Santa Fe, New Mexico
It’s as if someone tossed a ton of chum into the turbulent waters surrounding independent bicycle dealers, attracting a scrum of swift-moving sharks snapping up prime retail locations in the prosperous suburbs of major metropolitan areas. Look at a map and it’s easy to see where the Great Whites — Trek, Specialized and Pon — are seeking prey.
In the past three weeks or so, retail waters have been churned into a froth as the Great Whites take a bite out of long-established retail stores.
Here’s a quick rundown. Trek bought a two-store operation, The Bike Race, in Lincoln and Omaha, Nebraska. Lincoln is the State capital and Omaha is where Warren Buffet, a financial shark of the first order, calls home. The stores have long been what its owner calls a “Trek partner”.
Pon took a bite out of the Denver, Colorado, market by purchasing four stores, Elevation Cycles, in mid-June. Former Trek employees had launched the chain in 2012 with Trek’s help and later expanded. Now that Pon owns Elevation, Trek dropped it like spoiled tuna and is looking to open other Trek outlets in the region.
Specialized, not to be outdone in the short term, is building what it calls an Experience Center in Bentonville, Arkansas, home to Walmart’s headquarters. That announcement again spurred rumors that Mike Sinyard would — at some point — sell Specialized to the Walton family.
But just as interesting has been the recent expansion of several chain operations driven by their owners. Wheel & Sprocket, a Wisconsin chain closely associated with Trek, just bought Fitchburg Cycles, a 7,000-square-foot (700 square metres) store in Madison, Trek’s headquarters and the State’s capital. It’s Wheel & Sprocket’s 12th location, including stores in three toney suburbs of Chicago.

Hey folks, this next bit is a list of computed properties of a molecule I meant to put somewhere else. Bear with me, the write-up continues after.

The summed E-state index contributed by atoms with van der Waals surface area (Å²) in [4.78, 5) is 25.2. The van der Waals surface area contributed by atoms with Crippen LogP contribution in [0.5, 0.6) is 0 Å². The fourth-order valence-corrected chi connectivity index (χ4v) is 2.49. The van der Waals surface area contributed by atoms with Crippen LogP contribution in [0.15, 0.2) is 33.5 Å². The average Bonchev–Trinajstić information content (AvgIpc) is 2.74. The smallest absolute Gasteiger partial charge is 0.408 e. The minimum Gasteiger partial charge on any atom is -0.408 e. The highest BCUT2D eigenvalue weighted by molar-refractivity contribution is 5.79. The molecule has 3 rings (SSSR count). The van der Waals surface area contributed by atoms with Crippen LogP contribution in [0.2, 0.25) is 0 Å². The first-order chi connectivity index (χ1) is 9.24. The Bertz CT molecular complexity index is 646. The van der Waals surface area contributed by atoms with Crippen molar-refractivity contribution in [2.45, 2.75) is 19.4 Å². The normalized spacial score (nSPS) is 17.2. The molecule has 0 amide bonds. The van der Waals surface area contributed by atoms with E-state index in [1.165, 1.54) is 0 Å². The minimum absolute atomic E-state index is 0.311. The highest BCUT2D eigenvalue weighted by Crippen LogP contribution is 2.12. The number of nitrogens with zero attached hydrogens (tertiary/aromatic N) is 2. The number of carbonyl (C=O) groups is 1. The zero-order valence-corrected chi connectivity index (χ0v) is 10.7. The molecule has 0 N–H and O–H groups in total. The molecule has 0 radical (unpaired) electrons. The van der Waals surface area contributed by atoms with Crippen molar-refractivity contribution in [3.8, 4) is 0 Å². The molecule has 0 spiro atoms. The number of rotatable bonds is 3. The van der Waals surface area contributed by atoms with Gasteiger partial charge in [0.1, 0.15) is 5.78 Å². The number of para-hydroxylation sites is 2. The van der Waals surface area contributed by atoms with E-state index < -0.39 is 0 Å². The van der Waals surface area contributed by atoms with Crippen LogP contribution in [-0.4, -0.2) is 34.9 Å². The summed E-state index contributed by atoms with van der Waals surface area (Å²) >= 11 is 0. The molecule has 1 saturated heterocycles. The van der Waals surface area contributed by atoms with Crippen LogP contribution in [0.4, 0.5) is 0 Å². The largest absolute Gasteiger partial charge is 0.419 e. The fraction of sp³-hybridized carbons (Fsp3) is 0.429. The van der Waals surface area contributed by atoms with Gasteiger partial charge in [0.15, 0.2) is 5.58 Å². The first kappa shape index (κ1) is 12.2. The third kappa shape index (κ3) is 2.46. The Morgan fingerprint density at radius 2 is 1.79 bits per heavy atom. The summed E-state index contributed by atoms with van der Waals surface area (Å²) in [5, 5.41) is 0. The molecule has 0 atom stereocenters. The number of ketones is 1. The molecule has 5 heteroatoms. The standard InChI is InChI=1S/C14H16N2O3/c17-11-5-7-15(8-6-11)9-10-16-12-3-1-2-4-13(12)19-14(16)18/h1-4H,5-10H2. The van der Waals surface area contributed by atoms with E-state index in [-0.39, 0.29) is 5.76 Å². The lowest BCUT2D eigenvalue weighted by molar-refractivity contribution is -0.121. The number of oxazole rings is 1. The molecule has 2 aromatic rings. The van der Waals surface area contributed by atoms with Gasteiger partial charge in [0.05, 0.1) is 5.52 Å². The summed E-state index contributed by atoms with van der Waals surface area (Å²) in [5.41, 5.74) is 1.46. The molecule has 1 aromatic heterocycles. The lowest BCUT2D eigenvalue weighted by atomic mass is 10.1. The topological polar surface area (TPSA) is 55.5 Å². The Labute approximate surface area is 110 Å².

Conte’s, an 18-store chain with three locations in the greater District of Columbia, home to the US Capitol, is opening another store at a local Amazon facility. Its other locations, particularly in nearby Virginia, are found in upscale communities in Florida, North Carolina and Massachusetts. While Conte’s is a Specialized dealer, consumers can find brands like Cannondale, Orbea and BMC.
And Wheat Ridge Cyclery, a 50-year-old institution in the Denver region, is opening a second store in Littleton, Colorado, often ranked as one of the best places in the US to live thanks to its vibrant historic district downtown. Wheat Ridge Cyclery is one of the few stores left in the US that sells both Trek and Specialized brands, among others.
At this point, it seems the strategy is clear: Buy retail in the prosperous suburbs of America’s key cities where the potential for more unit sales at higher price points far outstrips the value of stores in smaller cities nestled in the rural stretches of the US.
But ultimately, is the cost worth the investment? No one really knows. But industry experts note the following:
- The Great Whites directly own fewer than 500 outlets in an industry that counts about 4,500 retail establishments. That’s about 11% of the IBD market. That figure doesn’t include independent stores that primarily sell Trek or Specialized bikes and accessories, as well as other brands. There are few dealers left in the US who sell both.